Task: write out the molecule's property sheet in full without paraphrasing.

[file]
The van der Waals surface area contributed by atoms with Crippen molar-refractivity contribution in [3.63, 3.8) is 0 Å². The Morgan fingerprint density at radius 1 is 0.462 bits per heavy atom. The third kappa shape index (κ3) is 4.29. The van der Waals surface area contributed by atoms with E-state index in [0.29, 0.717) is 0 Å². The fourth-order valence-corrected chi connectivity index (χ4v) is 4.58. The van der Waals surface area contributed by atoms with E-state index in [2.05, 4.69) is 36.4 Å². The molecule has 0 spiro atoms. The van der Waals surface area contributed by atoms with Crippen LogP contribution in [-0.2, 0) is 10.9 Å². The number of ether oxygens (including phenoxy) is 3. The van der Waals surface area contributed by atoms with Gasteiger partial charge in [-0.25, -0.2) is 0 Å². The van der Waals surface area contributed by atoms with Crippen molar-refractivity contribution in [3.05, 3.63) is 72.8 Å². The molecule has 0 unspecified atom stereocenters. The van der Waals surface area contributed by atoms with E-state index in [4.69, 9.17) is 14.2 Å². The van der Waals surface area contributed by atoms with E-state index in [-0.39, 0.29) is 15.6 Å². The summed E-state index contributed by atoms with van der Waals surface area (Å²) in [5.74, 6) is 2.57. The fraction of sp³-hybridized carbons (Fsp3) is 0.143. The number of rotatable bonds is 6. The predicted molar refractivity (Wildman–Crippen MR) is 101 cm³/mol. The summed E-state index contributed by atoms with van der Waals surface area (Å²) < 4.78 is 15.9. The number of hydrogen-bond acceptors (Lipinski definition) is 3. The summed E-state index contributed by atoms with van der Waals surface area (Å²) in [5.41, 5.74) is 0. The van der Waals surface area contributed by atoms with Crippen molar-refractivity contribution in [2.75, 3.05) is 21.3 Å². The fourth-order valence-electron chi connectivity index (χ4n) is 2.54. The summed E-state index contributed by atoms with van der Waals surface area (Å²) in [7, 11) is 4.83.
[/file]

The van der Waals surface area contributed by atoms with Crippen molar-refractivity contribution in [3.63, 3.8) is 0 Å². The Morgan fingerprint density at radius 1 is 0.462 bits per heavy atom. The third kappa shape index (κ3) is 4.29. The van der Waals surface area contributed by atoms with E-state index in [0.29, 0.717) is 0 Å². The fourth-order valence-corrected chi connectivity index (χ4v) is 4.58. The van der Waals surface area contributed by atoms with E-state index in [2.05, 4.69) is 36.4 Å². The molecule has 0 spiro atoms. The van der Waals surface area contributed by atoms with Crippen LogP contribution in [-0.2, 0) is 10.9 Å². The number of ether oxygens (including phenoxy) is 3. The van der Waals surface area contributed by atoms with Gasteiger partial charge in [-0.25, -0.2) is 0 Å². The van der Waals surface area contributed by atoms with Crippen molar-refractivity contribution in [3.05, 3.63) is 72.8 Å². The molecule has 0 unspecified atom stereocenters. The van der Waals surface area contributed by atoms with E-state index in [4.69, 9.17) is 14.2 Å². The van der Waals surface area contributed by atoms with E-state index in [-0.39, 0.29) is 15.6 Å². The summed E-state index contributed by atoms with van der Waals surface area (Å²) in [5.74, 6) is 2.57. The fraction of sp³-hybridized carbons (Fsp3) is 0.143. The number of rotatable bonds is 6. The predicted molar refractivity (Wildman–Crippen MR) is 101 cm³/mol. The summed E-state index contributed by atoms with van der Waals surface area (Å²) < 4.78 is 15.9. The number of hydrogen-bond acceptors (Lipinski definition) is 3. The summed E-state index contributed by atoms with van der Waals surface area (Å²) in [5.41, 5.74) is 0. The van der Waals surface area contributed by atoms with Crippen molar-refractivity contribution in [2.75, 3.05) is 21.3 Å². The fourth-order valence-electron chi connectivity index (χ4n) is 2.54. The summed E-state index contributed by atoms with van der Waals surface area (Å²) in [7, 11) is 4.83.